It’s been said before. It may be said again.
Bernard Hopkins is too old and needs to hang ’em up.
That was the prevailing sentiment after the 48-year-old living legend lost to Chad Dawson in their rematch last April. But “The Executioner” has been written off before.
Hopkins, the oldest boxing champion of all-time, believes he will break his own record and hush the media once more when he takes on undefeated Tavoris Cloud for the IBF light heavyweight title on March 9 at Barclays Center in Brooklyn, N.Y. (HBO). That was the belief Hopkins shared on a Wednesday conference call where the veteran did what he does best – talk.
“I know I’m the better fighter, better IQ fighter and better conditioned fighter,” said Hopkins (52-6-2, 32 knockouts). “I believe that when I got in that ring and Cloud is thinking something else he’ll be very surprised. He’s fighting someone almost double his age. It’s natural that someone will say ‘this ain’t gonna happen to me, he’s a couple of years younger than my father or mother.’
“He’s going to have to adjust mentally and then physically. This ain’t the first time a fighter froze up in the ring when they realize something is different.”
The fact that Cloud is promoted by Hopkins nemesis Don King is an added bonus for the Philadelphian. Hopkins hopes to thwart King’s remaining days as a promoter by defeating his biggest fighter.
“I’m not fighting his promoter but my career was based on beating his top guy,” said Hopkins in reference to his career-best win over Felix Trinidad in 2001. “I’m glad to be able to reunite and get rid of the last guy that he has.”
Hopkins said he never considered retirement, even after the loss to Chad Dawson, a fight he was never in competitively.
“I’m not counting age, everyone else is counting it,” he said. “I’m 100 percent healthy when I step in the ring come March 9. I don’t have to worry about shoulder, elbow, or anything. No time limits, or this or that. You’ll see a healthy Bernard Hopkins. I can say (on) March 9, I will go in there healthy, strong, ready, not worried that if I throw a right hand something will pop out. I don’t want to hear I was lucky, I just want to hear ‘well done, what’s next?'”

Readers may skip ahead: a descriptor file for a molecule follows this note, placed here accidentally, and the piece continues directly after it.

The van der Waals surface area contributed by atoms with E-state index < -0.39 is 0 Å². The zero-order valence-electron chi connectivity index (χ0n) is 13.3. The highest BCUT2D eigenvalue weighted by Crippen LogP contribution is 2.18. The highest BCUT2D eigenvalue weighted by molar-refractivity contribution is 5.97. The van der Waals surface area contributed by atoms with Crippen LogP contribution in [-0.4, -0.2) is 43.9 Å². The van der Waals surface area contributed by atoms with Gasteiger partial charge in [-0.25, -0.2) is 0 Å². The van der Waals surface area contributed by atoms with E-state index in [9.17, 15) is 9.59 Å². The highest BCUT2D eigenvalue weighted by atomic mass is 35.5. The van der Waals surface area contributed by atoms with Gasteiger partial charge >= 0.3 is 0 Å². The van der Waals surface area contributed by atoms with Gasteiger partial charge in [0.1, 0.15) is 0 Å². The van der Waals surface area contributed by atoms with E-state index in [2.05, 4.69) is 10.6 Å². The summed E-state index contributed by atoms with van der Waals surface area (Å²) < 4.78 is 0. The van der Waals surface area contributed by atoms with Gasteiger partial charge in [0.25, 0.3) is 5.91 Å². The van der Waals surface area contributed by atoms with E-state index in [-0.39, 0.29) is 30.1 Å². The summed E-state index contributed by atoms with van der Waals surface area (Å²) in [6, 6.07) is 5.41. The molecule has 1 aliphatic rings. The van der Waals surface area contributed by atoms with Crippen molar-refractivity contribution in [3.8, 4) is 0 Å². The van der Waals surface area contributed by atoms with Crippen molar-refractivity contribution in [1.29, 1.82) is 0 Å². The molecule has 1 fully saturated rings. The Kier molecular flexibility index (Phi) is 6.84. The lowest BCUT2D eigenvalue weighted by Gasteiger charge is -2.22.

Cloud (24-0, 19 KOs) believes Hopkins is “ripe for the picking” and thinks his time is up. But is he making the same mistake so many others have made before him?
“I don’t think any fighter can stay young forever no matter how hard they try,” said Cloud, who is 31. “It’s evident that he’s slowed down in the last couple years – he’s definitely slowing down.”
The former middleweight and light heavyweight champion attributes his middle-aged success to clean living and “living the life of a fighter.” He knows that what he has accomplished is special.
“If you do the right things into your 40s, you can have a great, prosperous career,” said Hopkins. “I doubt very seriously that you will see longevity like mine in any sport for a long time. I want to see a Bernard Hopkins in any sport, whether its basketball, baseball or hockey. [Michael] Jordan just turned 50 and on ESPN he said he wished he could play again, but he can’t do it anymore.”
With a win on March 9, Hopkins will once again own a share of the light heavyweight crown and would set the mark for oldest champion in boxing history at 48. The record now stands at 46, set by Hopkins’ defeat of Jean Pascal in 2011.
“A lot of people know that I can still win a championship and they try to use my age as a death sentence,” said Hopkins, now a partner with Golden Boy Promotions. “I’ve been hearing I’m old since I beat Trinidad when I was 35. After March 9, what are they gonna say then?”
Photo / Timothy A. Clary-AFP
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